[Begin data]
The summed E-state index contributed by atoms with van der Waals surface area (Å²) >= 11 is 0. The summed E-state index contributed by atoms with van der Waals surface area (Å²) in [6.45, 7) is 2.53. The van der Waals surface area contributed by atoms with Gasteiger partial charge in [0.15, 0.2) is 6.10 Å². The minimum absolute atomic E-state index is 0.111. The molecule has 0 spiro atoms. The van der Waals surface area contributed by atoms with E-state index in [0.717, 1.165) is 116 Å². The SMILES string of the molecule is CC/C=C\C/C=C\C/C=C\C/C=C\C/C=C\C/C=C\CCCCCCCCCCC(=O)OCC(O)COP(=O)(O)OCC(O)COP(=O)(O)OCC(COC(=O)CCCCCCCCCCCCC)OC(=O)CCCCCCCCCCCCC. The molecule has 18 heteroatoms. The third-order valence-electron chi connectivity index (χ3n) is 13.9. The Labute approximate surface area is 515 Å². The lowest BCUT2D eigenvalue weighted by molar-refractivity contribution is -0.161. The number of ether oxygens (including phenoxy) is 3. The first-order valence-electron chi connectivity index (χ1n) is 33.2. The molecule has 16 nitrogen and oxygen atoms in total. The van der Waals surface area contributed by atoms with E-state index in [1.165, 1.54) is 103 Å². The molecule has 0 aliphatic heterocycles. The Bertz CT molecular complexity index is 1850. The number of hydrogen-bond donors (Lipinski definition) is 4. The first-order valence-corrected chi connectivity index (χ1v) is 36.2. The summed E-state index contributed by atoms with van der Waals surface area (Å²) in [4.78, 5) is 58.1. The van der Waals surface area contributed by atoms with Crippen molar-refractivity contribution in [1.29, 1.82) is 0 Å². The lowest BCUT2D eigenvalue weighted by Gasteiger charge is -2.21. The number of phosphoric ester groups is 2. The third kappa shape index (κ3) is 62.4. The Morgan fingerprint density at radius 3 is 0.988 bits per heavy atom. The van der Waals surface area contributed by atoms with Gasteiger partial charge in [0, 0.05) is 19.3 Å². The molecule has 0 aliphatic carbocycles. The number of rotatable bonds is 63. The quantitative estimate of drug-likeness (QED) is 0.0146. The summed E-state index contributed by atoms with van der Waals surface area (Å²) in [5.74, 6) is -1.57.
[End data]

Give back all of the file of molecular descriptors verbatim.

The summed E-state index contributed by atoms with van der Waals surface area (Å²) >= 11 is 0. The summed E-state index contributed by atoms with van der Waals surface area (Å²) in [6.45, 7) is 2.53. The van der Waals surface area contributed by atoms with Gasteiger partial charge in [0.15, 0.2) is 6.10 Å². The minimum absolute atomic E-state index is 0.111. The molecule has 0 spiro atoms. The van der Waals surface area contributed by atoms with E-state index in [0.717, 1.165) is 116 Å². The SMILES string of the molecule is CC/C=C\C/C=C\C/C=C\C/C=C\C/C=C\C/C=C\CCCCCCCCCCC(=O)OCC(O)COP(=O)(O)OCC(O)COP(=O)(O)OCC(COC(=O)CCCCCCCCCCCCC)OC(=O)CCCCCCCCCCCCC. The molecule has 18 heteroatoms. The third-order valence-electron chi connectivity index (χ3n) is 13.9. The Labute approximate surface area is 515 Å². The lowest BCUT2D eigenvalue weighted by molar-refractivity contribution is -0.161. The number of ether oxygens (including phenoxy) is 3. The first-order valence-electron chi connectivity index (χ1n) is 33.2. The molecule has 16 nitrogen and oxygen atoms in total. The van der Waals surface area contributed by atoms with E-state index in [1.165, 1.54) is 103 Å². The molecule has 0 aliphatic heterocycles. The Bertz CT molecular complexity index is 1850. The number of hydrogen-bond donors (Lipinski definition) is 4. The first-order valence-corrected chi connectivity index (χ1v) is 36.2. The summed E-state index contributed by atoms with van der Waals surface area (Å²) in [4.78, 5) is 58.1. The van der Waals surface area contributed by atoms with Crippen molar-refractivity contribution in [1.29, 1.82) is 0 Å². The lowest BCUT2D eigenvalue weighted by Gasteiger charge is -2.21. The number of phosphoric ester groups is 2. The third kappa shape index (κ3) is 62.4. The Morgan fingerprint density at radius 3 is 0.988 bits per heavy atom. The van der Waals surface area contributed by atoms with Gasteiger partial charge in [0, 0.05) is 19.3 Å². The molecule has 0 aliphatic carbocycles. The number of rotatable bonds is 63. The quantitative estimate of drug-likeness (QED) is 0.0146. The summed E-state index contributed by atoms with van der Waals surface area (Å²) in [5.74, 6) is -1.57.